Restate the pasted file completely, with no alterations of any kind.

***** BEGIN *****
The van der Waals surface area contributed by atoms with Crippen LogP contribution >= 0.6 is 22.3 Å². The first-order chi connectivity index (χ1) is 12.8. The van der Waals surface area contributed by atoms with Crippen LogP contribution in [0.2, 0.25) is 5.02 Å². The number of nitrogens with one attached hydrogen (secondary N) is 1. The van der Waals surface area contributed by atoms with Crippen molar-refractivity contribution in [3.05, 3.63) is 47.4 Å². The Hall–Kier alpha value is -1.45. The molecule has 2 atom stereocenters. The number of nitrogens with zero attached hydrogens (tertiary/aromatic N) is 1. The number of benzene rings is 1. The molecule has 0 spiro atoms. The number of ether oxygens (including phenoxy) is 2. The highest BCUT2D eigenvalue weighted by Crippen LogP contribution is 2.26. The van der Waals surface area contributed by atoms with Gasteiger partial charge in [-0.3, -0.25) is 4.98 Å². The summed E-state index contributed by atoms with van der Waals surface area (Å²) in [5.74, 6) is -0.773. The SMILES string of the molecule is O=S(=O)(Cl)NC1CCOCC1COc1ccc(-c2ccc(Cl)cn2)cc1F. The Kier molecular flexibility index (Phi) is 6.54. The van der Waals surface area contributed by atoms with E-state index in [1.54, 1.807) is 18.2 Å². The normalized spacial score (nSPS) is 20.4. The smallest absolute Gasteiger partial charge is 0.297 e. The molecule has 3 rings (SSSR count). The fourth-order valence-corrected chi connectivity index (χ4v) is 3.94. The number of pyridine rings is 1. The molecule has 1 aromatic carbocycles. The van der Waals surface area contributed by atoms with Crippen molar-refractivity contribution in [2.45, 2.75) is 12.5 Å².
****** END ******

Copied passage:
The van der Waals surface area contributed by atoms with Crippen LogP contribution >= 0.6 is 22.3 Å². The first-order chi connectivity index (χ1) is 12.8. The van der Waals surface area contributed by atoms with Crippen LogP contribution in [0.2, 0.25) is 5.02 Å². The number of nitrogens with one attached hydrogen (secondary N) is 1. The van der Waals surface area contributed by atoms with Crippen molar-refractivity contribution in [3.05, 3.63) is 47.4 Å². The Hall–Kier alpha value is -1.45. The molecule has 2 atom stereocenters. The number of nitrogens with zero attached hydrogens (tertiary/aromatic N) is 1. The number of benzene rings is 1. The molecule has 0 spiro atoms. The number of ether oxygens (including phenoxy) is 2. The highest BCUT2D eigenvalue weighted by Crippen LogP contribution is 2.26. The van der Waals surface area contributed by atoms with Gasteiger partial charge in [-0.3, -0.25) is 4.98 Å². The summed E-state index contributed by atoms with van der Waals surface area (Å²) in [5.74, 6) is -0.773. The SMILES string of the molecule is O=S(=O)(Cl)NC1CCOCC1COc1ccc(-c2ccc(Cl)cn2)cc1F. The Kier molecular flexibility index (Phi) is 6.54. The van der Waals surface area contributed by atoms with E-state index in [1.54, 1.807) is 18.2 Å². The normalized spacial score (nSPS) is 20.4. The smallest absolute Gasteiger partial charge is 0.297 e. The molecule has 3 rings (SSSR count). The fourth-order valence-corrected chi connectivity index (χ4v) is 3.94. The number of pyridine rings is 1. The molecule has 1 aromatic carbocycles. The van der Waals surface area contributed by atoms with Crippen molar-refractivity contribution in [2.45, 2.75) is 12.5 Å².